The Future of Blockchain Technology

In my opinion, one of the main factors holding back the impact of blockchain technology is the general resistance of regulators to this change. I think most people would be in favor of allowing people to vote on their phones if the underlying systems were safe and secure. However, there has been resistance to the adoption of any technology in the way we elect.

This change will only happen if the technology has other applications and can become a normal part of our lives, for example, if there are more everyday uses for the technology or more opportunities to curate and have fun.

Ultimately, the blockchain space evolves over time, and as the technology evolves and more companies evolve, once the technology is well tested and easy to use, it can move into the mainstream.

We’re already seeing TV, Internet, smartphones and other breakthroughs that are changing the everyday, and we’re getting closer to that stage. The U.S. Postal Service recently applied for “a system that can leverage blockchain and the security of mail to provide reliable voting.”

With each step (like the ones mentioned above), we are getting closer to the overall adaptability of blockchain technology, and it won’t happen overnight. To deal with the blockchain wave, companies should start thinking about how the technology might impact their industry and start developing internal labs, working groups, etc. to get a better handle on what’s coming.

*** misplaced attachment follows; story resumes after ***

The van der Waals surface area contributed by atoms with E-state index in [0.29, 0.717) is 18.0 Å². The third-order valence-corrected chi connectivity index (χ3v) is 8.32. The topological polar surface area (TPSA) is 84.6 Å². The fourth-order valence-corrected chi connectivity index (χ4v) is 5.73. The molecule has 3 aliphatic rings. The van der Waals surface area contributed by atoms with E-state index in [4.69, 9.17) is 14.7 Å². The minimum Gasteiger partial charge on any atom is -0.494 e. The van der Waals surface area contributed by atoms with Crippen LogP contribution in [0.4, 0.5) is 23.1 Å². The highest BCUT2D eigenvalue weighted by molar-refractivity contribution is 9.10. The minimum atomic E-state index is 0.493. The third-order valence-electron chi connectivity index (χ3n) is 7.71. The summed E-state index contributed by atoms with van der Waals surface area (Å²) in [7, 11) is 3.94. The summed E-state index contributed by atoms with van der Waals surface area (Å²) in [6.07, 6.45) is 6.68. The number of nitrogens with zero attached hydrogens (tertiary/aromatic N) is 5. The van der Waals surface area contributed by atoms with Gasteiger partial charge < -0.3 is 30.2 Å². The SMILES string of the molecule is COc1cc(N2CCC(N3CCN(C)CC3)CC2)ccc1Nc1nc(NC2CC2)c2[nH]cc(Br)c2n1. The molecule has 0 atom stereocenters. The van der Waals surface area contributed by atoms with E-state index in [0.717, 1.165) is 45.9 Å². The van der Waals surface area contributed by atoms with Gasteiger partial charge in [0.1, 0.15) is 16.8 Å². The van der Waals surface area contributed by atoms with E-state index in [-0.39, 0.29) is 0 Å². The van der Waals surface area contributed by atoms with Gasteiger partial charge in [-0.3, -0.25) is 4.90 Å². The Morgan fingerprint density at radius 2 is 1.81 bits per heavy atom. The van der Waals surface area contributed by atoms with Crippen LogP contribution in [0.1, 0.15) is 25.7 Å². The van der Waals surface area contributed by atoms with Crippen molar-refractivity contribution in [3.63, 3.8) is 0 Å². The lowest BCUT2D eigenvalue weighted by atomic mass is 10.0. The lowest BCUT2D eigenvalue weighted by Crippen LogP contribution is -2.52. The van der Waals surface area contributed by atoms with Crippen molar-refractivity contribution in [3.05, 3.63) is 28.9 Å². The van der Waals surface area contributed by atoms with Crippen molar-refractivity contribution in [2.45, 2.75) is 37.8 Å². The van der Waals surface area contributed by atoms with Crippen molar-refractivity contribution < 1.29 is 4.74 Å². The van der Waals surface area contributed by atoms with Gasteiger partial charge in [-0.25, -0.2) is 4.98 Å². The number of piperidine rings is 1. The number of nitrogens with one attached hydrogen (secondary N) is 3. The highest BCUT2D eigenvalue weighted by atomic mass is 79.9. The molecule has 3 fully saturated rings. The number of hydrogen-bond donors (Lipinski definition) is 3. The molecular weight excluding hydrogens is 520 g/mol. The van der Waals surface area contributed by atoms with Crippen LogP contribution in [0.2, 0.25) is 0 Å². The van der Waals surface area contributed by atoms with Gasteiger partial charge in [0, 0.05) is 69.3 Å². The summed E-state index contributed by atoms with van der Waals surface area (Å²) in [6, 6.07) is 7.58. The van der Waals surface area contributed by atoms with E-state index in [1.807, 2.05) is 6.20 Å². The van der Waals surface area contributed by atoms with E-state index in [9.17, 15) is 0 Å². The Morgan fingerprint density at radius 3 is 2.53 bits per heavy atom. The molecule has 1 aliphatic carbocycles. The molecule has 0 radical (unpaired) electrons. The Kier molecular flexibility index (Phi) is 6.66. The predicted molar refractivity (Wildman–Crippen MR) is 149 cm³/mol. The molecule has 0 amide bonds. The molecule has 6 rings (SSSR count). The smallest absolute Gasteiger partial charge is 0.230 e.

My advice to companies that want to sit back and wait for change is to consider investing in discovery rather than being ambitious.

Author Bio: This article was written by Art Malkov, Chief Digital Officer at Blockchain, advisor to the Blockchain Technology Marketplace Accelerator at Columbia University Labs, and a long-time researcher in the blockchain industry.

Posted by:CoinYuppie,Reprinted with attribution to:
Coinyuppie is an open information publishing platform, all information provided is not related to the views and positions of coinyuppie, and does not constitute any investment and financial advice. Users are expected to carefully screen and prevent risks.